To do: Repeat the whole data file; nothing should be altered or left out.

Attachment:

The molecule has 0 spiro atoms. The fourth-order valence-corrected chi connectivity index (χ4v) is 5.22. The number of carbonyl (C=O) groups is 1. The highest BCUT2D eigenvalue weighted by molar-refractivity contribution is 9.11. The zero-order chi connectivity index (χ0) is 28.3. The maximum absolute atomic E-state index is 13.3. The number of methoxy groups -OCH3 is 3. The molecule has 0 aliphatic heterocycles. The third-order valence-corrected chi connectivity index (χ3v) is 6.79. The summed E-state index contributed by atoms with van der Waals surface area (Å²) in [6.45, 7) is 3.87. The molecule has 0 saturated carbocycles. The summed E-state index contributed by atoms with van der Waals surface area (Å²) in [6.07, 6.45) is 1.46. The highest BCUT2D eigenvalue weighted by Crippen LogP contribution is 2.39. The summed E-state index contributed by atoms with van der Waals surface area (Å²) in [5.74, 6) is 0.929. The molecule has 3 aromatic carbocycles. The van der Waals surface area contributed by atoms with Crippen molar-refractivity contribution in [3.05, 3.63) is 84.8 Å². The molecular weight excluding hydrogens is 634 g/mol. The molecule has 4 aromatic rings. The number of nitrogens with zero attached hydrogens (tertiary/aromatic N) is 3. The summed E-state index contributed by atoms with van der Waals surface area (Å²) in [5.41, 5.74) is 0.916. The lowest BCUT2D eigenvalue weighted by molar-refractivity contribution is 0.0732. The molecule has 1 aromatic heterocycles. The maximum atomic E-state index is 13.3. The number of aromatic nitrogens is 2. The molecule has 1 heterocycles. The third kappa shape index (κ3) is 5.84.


The molecule has 0 spiro atoms. The fourth-order valence-corrected chi connectivity index (χ4v) is 5.22. The number of carbonyl (C=O) groups is 1. The highest BCUT2D eigenvalue weighted by molar-refractivity contribution is 9.11. The zero-order chi connectivity index (χ0) is 28.3. The maximum absolute atomic E-state index is 13.3. The number of methoxy groups -OCH3 is 3. The molecule has 0 aliphatic heterocycles. The third-order valence-corrected chi connectivity index (χ3v) is 6.79. The summed E-state index contributed by atoms with van der Waals surface area (Å²) in [6.45, 7) is 3.87. The molecule has 0 saturated carbocycles. The summed E-state index contributed by atoms with van der Waals surface area (Å²) in [6.07, 6.45) is 1.46. The highest BCUT2D eigenvalue weighted by Crippen LogP contribution is 2.39. The summed E-state index contributed by atoms with van der Waals surface area (Å²) in [5.74, 6) is 0.929. The molecule has 3 aromatic carbocycles. The van der Waals surface area contributed by atoms with Crippen molar-refractivity contribution in [3.05, 3.63) is 84.8 Å². The molecular weight excluding hydrogens is 634 g/mol. The molecule has 4 aromatic rings. The number of nitrogens with zero attached hydrogens (tertiary/aromatic N) is 3. The summed E-state index contributed by atoms with van der Waals surface area (Å²) in [5.41, 5.74) is 0.916. The lowest BCUT2D eigenvalue weighted by molar-refractivity contribution is 0.0732. The molecule has 1 aromatic heterocycles. The maximum atomic E-state index is 13.3. The number of aromatic nitrogens is 2. The molecule has 1 heterocycles. The third kappa shape index (κ3) is 5.84.